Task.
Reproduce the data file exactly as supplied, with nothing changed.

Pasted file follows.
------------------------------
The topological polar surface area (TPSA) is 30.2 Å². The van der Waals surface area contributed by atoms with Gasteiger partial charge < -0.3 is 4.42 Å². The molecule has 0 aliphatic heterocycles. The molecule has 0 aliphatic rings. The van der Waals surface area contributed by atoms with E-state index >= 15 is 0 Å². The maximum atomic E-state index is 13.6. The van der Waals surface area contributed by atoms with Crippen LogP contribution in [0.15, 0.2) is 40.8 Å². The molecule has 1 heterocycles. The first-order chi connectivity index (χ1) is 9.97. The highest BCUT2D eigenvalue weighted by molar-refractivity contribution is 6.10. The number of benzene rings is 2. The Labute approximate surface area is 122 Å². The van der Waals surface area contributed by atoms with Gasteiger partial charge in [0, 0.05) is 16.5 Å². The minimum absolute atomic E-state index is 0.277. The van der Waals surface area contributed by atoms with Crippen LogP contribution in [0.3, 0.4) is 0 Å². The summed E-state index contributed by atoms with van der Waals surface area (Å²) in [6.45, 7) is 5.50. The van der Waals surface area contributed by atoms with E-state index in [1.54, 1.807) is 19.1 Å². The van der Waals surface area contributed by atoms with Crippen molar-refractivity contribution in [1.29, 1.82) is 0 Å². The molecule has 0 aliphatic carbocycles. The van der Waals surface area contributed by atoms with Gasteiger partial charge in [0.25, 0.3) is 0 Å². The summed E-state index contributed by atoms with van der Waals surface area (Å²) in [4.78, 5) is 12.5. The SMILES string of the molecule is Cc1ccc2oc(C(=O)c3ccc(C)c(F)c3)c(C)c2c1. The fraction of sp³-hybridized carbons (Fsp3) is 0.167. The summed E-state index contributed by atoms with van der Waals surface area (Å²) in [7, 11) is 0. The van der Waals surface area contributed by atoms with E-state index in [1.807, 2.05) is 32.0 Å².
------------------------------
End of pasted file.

The topological polar surface area (TPSA) is 30.2 Å². The van der Waals surface area contributed by atoms with Gasteiger partial charge < -0.3 is 4.42 Å². The molecule has 0 aliphatic heterocycles. The molecule has 0 aliphatic rings. The van der Waals surface area contributed by atoms with E-state index >= 15 is 0 Å². The maximum atomic E-state index is 13.6. The van der Waals surface area contributed by atoms with Crippen LogP contribution in [0.15, 0.2) is 40.8 Å². The molecule has 1 heterocycles. The first-order chi connectivity index (χ1) is 9.97. The highest BCUT2D eigenvalue weighted by molar-refractivity contribution is 6.10. The number of benzene rings is 2. The Labute approximate surface area is 122 Å². The van der Waals surface area contributed by atoms with Gasteiger partial charge in [0, 0.05) is 16.5 Å². The minimum absolute atomic E-state index is 0.277. The van der Waals surface area contributed by atoms with Crippen LogP contribution in [0.3, 0.4) is 0 Å². The summed E-state index contributed by atoms with van der Waals surface area (Å²) in [6.45, 7) is 5.50. The van der Waals surface area contributed by atoms with E-state index in [1.54, 1.807) is 19.1 Å². The van der Waals surface area contributed by atoms with Crippen molar-refractivity contribution in [1.29, 1.82) is 0 Å². The molecule has 0 aliphatic carbocycles. The van der Waals surface area contributed by atoms with Gasteiger partial charge in [0.25, 0.3) is 0 Å². The summed E-state index contributed by atoms with van der Waals surface area (Å²) in [4.78, 5) is 12.5. The SMILES string of the molecule is Cc1ccc2oc(C(=O)c3ccc(C)c(F)c3)c(C)c2c1. The fraction of sp³-hybridized carbons (Fsp3) is 0.167. The summed E-state index contributed by atoms with van der Waals surface area (Å²) in [7, 11) is 0. The van der Waals surface area contributed by atoms with E-state index in [1.807, 2.05) is 32.0 Å².